Oh, and by the way, if you truly desire to see a change in our representation in speculative – and all other – fiction, then buying Black Speculative Fiction is not enough; you have to READ the books; TALK ABOUT the books with honest enthusiasm; REVIEW them. Yep… review them.

Tweeting out that automatic Amazon link that tells the world you bought a book might get someone to go and look at it, but unless you talk about it, why should anyone be persuaded to give it a try? Buying books is about putting money in authors’ pockets, which is important – that way we can keep writing – but that is not reader enthusiasm, it is reader subsidy. Actually discussing a book, whether you bought it or got it from the library or borrowed it from a friend, is more likely to lead to new readers than just buying it.

So, readers and authors, let’s work TOGETHER to make the much needed change in our representation.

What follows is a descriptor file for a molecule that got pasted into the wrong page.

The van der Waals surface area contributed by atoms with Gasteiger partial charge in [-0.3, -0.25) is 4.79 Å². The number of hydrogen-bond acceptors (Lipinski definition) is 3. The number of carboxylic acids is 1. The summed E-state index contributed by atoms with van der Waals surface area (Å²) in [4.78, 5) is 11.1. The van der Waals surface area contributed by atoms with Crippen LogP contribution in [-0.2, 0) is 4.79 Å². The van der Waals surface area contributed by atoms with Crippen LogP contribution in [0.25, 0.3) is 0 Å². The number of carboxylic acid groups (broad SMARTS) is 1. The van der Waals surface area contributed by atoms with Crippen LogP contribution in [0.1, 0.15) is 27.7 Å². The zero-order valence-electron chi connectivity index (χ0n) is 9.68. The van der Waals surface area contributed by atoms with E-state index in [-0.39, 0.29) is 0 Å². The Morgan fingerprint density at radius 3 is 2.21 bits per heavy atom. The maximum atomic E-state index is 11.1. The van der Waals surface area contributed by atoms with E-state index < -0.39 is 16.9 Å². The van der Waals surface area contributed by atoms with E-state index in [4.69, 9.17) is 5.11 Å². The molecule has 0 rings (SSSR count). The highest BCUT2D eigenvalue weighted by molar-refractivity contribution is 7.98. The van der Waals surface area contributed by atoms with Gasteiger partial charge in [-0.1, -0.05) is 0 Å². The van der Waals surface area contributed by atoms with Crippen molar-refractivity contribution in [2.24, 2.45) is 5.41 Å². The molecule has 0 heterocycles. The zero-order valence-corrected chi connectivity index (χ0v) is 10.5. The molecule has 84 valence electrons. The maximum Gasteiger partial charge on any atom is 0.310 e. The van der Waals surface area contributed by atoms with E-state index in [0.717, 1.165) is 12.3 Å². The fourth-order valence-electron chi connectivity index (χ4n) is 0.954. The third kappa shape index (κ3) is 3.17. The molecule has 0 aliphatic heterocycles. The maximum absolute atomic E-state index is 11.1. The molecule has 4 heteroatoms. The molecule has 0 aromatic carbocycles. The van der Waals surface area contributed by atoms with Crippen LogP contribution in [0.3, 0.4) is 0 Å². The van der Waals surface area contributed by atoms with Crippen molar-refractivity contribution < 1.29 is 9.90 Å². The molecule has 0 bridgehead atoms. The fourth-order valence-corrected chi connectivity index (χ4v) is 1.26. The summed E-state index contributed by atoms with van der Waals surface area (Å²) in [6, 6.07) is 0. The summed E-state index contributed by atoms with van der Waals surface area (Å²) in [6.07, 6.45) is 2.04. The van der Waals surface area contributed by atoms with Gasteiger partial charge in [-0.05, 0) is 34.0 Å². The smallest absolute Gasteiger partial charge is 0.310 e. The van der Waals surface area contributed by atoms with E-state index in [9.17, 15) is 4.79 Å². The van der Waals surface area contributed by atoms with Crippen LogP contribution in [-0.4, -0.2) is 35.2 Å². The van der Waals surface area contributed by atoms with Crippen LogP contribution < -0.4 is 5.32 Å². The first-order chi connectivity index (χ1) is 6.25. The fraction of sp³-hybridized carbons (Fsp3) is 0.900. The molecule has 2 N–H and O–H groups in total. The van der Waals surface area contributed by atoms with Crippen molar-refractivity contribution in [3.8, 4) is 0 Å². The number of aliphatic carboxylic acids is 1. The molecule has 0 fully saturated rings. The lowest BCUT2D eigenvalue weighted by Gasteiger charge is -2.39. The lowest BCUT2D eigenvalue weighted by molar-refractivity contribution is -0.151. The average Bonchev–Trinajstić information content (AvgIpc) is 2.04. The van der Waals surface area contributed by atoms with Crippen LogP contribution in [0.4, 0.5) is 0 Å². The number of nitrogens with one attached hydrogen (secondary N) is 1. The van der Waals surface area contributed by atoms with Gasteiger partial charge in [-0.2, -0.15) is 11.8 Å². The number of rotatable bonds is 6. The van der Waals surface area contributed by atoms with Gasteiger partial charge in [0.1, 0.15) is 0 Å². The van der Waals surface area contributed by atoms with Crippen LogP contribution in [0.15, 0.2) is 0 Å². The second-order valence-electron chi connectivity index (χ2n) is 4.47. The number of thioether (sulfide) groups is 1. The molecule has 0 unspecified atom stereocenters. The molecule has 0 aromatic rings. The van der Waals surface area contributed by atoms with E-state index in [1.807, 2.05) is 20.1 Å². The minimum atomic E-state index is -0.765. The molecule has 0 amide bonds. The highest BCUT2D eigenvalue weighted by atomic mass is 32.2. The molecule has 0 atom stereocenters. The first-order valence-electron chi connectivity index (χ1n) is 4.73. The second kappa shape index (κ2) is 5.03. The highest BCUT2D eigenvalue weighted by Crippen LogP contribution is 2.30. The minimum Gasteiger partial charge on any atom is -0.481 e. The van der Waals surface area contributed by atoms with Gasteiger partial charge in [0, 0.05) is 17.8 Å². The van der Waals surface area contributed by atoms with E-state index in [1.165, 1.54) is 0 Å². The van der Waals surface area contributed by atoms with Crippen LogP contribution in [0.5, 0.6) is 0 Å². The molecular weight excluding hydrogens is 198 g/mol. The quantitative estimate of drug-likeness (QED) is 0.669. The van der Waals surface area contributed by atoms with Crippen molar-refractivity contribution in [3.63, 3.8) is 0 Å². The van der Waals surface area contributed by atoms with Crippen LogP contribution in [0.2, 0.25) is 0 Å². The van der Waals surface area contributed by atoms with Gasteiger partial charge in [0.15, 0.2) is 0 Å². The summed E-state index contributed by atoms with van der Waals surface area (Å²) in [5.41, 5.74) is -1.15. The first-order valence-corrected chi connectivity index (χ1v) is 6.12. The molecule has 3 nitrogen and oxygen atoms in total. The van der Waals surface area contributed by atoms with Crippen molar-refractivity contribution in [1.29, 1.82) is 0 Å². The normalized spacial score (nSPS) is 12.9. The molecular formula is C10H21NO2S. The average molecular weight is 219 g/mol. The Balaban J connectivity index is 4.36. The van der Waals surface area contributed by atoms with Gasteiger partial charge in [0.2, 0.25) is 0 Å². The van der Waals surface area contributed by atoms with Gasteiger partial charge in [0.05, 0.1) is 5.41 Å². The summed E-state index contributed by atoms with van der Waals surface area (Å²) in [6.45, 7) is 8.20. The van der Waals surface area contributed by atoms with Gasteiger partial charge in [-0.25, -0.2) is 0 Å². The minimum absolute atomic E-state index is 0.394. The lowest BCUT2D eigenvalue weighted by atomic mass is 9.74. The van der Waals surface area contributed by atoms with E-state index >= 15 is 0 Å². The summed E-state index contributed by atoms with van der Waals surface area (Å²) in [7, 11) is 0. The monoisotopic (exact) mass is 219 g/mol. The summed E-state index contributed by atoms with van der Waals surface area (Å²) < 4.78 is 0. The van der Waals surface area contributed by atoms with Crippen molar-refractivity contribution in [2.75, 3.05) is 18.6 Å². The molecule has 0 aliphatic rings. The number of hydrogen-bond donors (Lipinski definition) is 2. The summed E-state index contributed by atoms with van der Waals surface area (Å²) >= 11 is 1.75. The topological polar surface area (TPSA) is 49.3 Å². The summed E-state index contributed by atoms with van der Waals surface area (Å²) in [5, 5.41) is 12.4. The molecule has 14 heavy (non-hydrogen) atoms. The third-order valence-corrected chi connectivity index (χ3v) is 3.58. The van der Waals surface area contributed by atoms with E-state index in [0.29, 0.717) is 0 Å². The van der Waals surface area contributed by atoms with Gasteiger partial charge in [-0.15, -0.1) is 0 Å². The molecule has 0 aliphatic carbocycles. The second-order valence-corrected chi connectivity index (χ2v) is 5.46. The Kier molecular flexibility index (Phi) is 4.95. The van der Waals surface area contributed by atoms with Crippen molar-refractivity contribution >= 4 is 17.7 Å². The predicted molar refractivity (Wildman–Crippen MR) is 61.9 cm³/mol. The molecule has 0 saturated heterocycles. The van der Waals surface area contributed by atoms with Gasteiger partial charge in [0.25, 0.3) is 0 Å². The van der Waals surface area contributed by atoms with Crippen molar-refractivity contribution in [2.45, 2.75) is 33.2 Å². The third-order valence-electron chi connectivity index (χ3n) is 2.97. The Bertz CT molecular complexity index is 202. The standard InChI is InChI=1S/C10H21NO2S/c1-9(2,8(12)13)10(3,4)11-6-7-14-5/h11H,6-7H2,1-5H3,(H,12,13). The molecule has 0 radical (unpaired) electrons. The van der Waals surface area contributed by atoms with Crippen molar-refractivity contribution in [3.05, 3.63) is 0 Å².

Authors, let’s write great works of speculative fiction in which BLACK  people (people of African descent) see ourselves as the heroes and sheroes; in which there are Black couples and Black families and Black people doing ordinary AND extraordinary things. It is okay. Trust me. If your story is well written, well-plotted and interesting, other people will read it, too.

Readers, once again, please discuss what you read – whether you liked the book or hated it; discuss it. Tell people what you liked; what you hated; and why. Write a review. Reviews really help authors get more readers and, in turn, write more books. A review does not have to be elaborate. You don’t have to be the Siskel and Ebert of Black Speculative Fiction. A short paragraph or two and a rating – FIVE stars for MY books, of course (just kidding; sort of) – is all that’s required.

If you don’t know where to start, I provided a list of great Black authors of Science Fiction and Fantasy. I WILL be expanding this list in the coming weeks, so check back often.

Also, join the State of Black Science Fiction group if you are a creator, fan, or supporter of Black Speculative Fiction.

#BlackHeroesMatter. #WeNeedBlackBooks.

Be the change.


About Balogun